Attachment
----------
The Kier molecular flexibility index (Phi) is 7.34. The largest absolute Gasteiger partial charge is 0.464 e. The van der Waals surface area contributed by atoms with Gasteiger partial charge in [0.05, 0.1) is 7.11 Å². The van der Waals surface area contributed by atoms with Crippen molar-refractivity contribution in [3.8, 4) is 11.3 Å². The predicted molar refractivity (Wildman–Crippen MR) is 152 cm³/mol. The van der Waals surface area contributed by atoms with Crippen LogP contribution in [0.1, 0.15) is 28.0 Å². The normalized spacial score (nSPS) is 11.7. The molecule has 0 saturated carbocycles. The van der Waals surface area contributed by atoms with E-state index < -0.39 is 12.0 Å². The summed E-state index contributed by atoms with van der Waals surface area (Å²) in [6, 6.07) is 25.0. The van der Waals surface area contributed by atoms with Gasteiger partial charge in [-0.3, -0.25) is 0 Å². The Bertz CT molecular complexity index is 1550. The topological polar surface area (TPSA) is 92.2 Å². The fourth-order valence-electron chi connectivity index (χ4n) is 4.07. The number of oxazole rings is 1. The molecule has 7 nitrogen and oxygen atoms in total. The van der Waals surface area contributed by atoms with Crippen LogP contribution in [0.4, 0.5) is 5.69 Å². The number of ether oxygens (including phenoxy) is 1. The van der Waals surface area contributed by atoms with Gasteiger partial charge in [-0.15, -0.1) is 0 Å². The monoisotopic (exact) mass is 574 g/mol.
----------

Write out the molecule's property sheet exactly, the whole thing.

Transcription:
The Kier molecular flexibility index (Phi) is 7.34. The largest absolute Gasteiger partial charge is 0.464 e. The van der Waals surface area contributed by atoms with Gasteiger partial charge in [0.05, 0.1) is 7.11 Å². The van der Waals surface area contributed by atoms with Crippen molar-refractivity contribution in [3.8, 4) is 11.3 Å². The predicted molar refractivity (Wildman–Crippen MR) is 152 cm³/mol. The van der Waals surface area contributed by atoms with Crippen LogP contribution in [0.1, 0.15) is 28.0 Å². The normalized spacial score (nSPS) is 11.7. The molecule has 0 saturated carbocycles. The van der Waals surface area contributed by atoms with E-state index < -0.39 is 12.0 Å². The summed E-state index contributed by atoms with van der Waals surface area (Å²) in [6, 6.07) is 25.0. The van der Waals surface area contributed by atoms with Gasteiger partial charge in [-0.3, -0.25) is 0 Å². The Bertz CT molecular complexity index is 1550. The topological polar surface area (TPSA) is 92.2 Å². The fourth-order valence-electron chi connectivity index (χ4n) is 4.07. The number of oxazole rings is 1. The molecule has 7 nitrogen and oxygen atoms in total. The van der Waals surface area contributed by atoms with Crippen LogP contribution in [0.4, 0.5) is 5.69 Å². The number of ether oxygens (including phenoxy) is 1. The van der Waals surface area contributed by atoms with Gasteiger partial charge in [-0.15, -0.1) is 0 Å². The monoisotopic (exact) mass is 574 g/mol.